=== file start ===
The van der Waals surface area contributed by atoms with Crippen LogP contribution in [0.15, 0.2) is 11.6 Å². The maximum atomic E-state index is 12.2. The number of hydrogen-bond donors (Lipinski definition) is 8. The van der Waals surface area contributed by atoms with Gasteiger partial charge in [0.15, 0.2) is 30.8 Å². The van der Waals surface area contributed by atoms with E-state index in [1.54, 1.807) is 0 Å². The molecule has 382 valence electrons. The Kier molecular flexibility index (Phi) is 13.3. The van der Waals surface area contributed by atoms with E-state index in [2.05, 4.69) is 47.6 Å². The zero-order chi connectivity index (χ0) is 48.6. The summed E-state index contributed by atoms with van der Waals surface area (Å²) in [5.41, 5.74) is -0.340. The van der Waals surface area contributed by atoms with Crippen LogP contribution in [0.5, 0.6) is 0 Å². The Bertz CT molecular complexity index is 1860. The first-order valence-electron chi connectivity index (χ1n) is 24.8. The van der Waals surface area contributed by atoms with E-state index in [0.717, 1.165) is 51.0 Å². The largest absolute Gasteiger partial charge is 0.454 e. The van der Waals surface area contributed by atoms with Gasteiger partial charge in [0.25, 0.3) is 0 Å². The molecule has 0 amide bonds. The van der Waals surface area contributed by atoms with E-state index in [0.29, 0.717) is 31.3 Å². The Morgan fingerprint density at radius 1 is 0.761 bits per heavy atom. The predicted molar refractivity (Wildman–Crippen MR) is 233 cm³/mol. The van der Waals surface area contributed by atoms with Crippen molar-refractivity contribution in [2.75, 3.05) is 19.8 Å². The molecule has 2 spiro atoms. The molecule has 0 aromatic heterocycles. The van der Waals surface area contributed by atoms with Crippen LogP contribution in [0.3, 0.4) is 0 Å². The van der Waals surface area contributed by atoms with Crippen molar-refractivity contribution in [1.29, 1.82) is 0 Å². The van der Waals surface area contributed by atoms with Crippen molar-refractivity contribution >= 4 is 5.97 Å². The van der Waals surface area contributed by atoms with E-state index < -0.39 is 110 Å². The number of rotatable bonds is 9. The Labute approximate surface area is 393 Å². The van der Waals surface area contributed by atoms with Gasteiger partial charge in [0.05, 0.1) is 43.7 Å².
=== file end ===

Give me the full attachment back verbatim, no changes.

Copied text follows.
The van der Waals surface area contributed by atoms with Crippen LogP contribution in [0.15, 0.2) is 11.6 Å². The maximum atomic E-state index is 12.2. The number of hydrogen-bond donors (Lipinski definition) is 8. The van der Waals surface area contributed by atoms with Gasteiger partial charge in [0.15, 0.2) is 30.8 Å². The van der Waals surface area contributed by atoms with E-state index in [1.54, 1.807) is 0 Å². The molecule has 382 valence electrons. The Kier molecular flexibility index (Phi) is 13.3. The van der Waals surface area contributed by atoms with E-state index in [2.05, 4.69) is 47.6 Å². The zero-order chi connectivity index (χ0) is 48.6. The summed E-state index contributed by atoms with van der Waals surface area (Å²) in [5.41, 5.74) is -0.340. The van der Waals surface area contributed by atoms with Crippen LogP contribution in [0.5, 0.6) is 0 Å². The Bertz CT molecular complexity index is 1860. The first-order valence-electron chi connectivity index (χ1n) is 24.8. The van der Waals surface area contributed by atoms with E-state index in [0.717, 1.165) is 51.0 Å². The largest absolute Gasteiger partial charge is 0.454 e. The van der Waals surface area contributed by atoms with Gasteiger partial charge in [0.25, 0.3) is 0 Å². The molecule has 0 amide bonds. The van der Waals surface area contributed by atoms with E-state index in [0.29, 0.717) is 31.3 Å². The Morgan fingerprint density at radius 1 is 0.761 bits per heavy atom. The predicted molar refractivity (Wildman–Crippen MR) is 233 cm³/mol. The van der Waals surface area contributed by atoms with Crippen molar-refractivity contribution in [2.75, 3.05) is 19.8 Å². The molecule has 2 spiro atoms. The molecule has 0 aromatic heterocycles. The van der Waals surface area contributed by atoms with Crippen LogP contribution in [0.3, 0.4) is 0 Å². The van der Waals surface area contributed by atoms with Crippen molar-refractivity contribution in [1.29, 1.82) is 0 Å². The van der Waals surface area contributed by atoms with Crippen molar-refractivity contribution >= 4 is 5.97 Å². The van der Waals surface area contributed by atoms with E-state index < -0.39 is 110 Å². The number of rotatable bonds is 9. The Labute approximate surface area is 393 Å². The van der Waals surface area contributed by atoms with Gasteiger partial charge in [0.05, 0.1) is 43.7 Å².